I've actually written a review of this model for Detail and Scale (future use, sometime). Here's a part of it that covers the "sticking" poiints.....and sorry for the length, but they're a lot of 'em!
The biggest problems to be conquered with this kit are the fit of the intakes to the fuselage, the fit of the intake trunks to the inside of the intakes, the lack of dihedral in the wing, and the fit of the wing to the fuselage. I heartily recommend NOT following the kit instruction sequences and deviating in the following ways to correct these problems and get the best fit.
Before gluing the fuselage halves together……
The intake bleed air ramps and the intakes themselves need to be glued into and onto their fuselage halves. This allows you to work from the inside and the outside to get them to fit. I also recommend leaving out the resin fuselage bleed air vents on the tops of the intakes until after you’ve sanded the intakes on the fuselage, lest they be obliterated (like mine!). Try to “drop fit” them into place after the sanding is done to better preserve them.
Czech Models molded the interior intake ducting as a large “Y” assembly which is intended to be glued to the wing bottom and then fit neatly up to the rear of the intakes when the wing is added. It does not work! The intake trunk mouths do not align well with the intakes AND they will interfere with the fit of the wing to the fuselage. The solution is to cut the Y apart, making two separate intake ducts. Then, each one can be individually fit to its intake, pressing and twisting to get the smoothest transition and fit. Note that the outer edges of the intake ducts inside the fuselage may still need some grinding and trimming to keep them from hitting against the tops of the main wheel wells and inhibiting the fit of the wing. Thinning down the top inner edges of the main wheel wells in the wing bottom may also be needed to get clearance between the two of them.
One of the more trying problems is that the wing, as molded, is too flat; lacking proper dihedral. The limited run nature of the molding in between the main wheel wells, with the extra plastic there, makes it difficult to try to “bend” the wing in the center to give the wing dihedral. What’s needed is to GRIND out all of that plastic between the main gear wells (a motor tool really helps here!) and also to remove the plastic that spans the front and rear of the bottom wing center sections. That will give the bottom wing the flex needed to make the next step work.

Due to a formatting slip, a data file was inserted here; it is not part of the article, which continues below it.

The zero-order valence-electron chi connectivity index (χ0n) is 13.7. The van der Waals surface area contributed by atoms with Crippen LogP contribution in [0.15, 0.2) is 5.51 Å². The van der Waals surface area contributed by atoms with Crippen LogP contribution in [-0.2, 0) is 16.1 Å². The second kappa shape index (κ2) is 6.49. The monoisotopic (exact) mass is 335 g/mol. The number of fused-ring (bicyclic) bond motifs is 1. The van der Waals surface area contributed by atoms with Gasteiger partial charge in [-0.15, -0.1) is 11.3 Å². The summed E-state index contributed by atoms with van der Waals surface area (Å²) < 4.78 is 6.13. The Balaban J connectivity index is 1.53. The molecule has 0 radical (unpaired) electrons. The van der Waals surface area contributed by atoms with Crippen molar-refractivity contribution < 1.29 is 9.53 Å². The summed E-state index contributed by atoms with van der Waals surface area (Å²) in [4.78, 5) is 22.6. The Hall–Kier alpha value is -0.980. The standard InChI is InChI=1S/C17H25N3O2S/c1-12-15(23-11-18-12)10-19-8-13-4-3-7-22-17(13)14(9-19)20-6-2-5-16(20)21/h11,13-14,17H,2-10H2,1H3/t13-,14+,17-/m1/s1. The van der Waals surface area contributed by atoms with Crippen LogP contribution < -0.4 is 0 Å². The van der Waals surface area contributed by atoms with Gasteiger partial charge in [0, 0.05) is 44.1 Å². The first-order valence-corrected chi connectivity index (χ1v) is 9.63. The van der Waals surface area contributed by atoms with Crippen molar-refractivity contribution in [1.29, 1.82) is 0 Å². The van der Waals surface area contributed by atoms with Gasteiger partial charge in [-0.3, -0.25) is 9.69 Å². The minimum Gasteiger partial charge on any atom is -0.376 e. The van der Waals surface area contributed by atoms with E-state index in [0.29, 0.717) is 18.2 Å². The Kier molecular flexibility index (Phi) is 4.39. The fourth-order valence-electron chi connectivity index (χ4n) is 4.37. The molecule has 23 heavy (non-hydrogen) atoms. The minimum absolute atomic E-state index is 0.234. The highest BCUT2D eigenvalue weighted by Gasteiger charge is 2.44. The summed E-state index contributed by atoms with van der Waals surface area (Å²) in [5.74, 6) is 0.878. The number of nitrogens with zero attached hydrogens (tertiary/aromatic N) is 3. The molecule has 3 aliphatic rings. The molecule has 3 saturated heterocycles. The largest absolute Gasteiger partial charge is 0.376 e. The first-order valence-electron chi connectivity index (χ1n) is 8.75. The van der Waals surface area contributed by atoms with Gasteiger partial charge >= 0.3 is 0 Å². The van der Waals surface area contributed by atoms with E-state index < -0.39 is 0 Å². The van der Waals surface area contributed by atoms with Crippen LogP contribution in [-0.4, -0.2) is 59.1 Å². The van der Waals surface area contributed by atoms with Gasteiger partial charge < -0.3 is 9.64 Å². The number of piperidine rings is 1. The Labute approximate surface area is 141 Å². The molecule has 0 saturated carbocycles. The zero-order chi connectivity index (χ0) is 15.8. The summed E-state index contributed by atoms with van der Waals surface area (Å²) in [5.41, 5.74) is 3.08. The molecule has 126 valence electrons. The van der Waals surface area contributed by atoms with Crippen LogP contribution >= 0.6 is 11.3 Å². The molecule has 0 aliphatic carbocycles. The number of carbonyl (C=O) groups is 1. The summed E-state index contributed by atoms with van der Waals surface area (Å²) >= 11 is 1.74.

The outer main wheel well tops are separate parts. They can aid in setting some dihedral on the bottom wing by doing the following (using super glue): First, glue the inner edge to the main wheel well top and allow it to set securely. Next, while bending the wing upward, glue the outer end of the part to the wing. Doing this on both sides will give the bottom wing a modicum of dihedral. The wing tops can now be added, but don’t forget to first drill out the locating holes in the bottom wing for the bomb pylons and wingtip tanks!
At this point, the instructions can be followed to install the cockpit tub, nose wheel well, exhaust can, and glue the fuselage halves together. I also recommend gluing the stabilizers in place, as these will serve as a check on fitting and aligning the wing. Also, don’t forget to add some nose weight!
Even with all of the above adjustments, the fit of the wing assembly to the fuselage is problematic. The width of the fuselage tended to flatten out the wing and remove what dihedral had been set. I found that sanding each of the wing roots down allowed the wing to fit in place with the dihedral sustained and a pretty good fit along the wing roots.
On the bottom of the model, the fit is much worse, especially at the front. The wing simply needs to be glued in place while maintaining the dihedral, keeping the good fit along the wing roots, and assuring that the wings are level as compared to the tail planes; and ignore the steps on the bottom at the front and the back. The step in the front was too large to even be ground down. Instead, a “ramp” of epoxy putty was built up to smoothly transition the wing front to the rear of the nose wheel well. The same thing was needed at the rear junction of the wing and fuselage, but to a lesser degree.
Another anomaly to be mentioned is the lack of a traditional “axle” on the main landing gear. The small nub meant to serve as an axle will only hold the tire if it’s glued to the brake drum on the wheel (perhaps the maker’s intention). I recommend drilling and pinning each gear leg to create an axle for each tire. The fact that the brake drums are molded on the kit wheels instead of the gear legs means that IF you want to flatten the tires by sanding them, there is only one spot to do it properly!
The nose gear, on the other hand, is more traditional in that it has an axle, although it’s actually too long and has to be trimmed shorter. It also seemed a tad on the flimsy side, and with weight added to the nose, I recommend shimming it with more thin sheet plastic or metal on the inside of the axle arm to strengthen it.
After making the above adjustments, the kit can be finished out like any other one.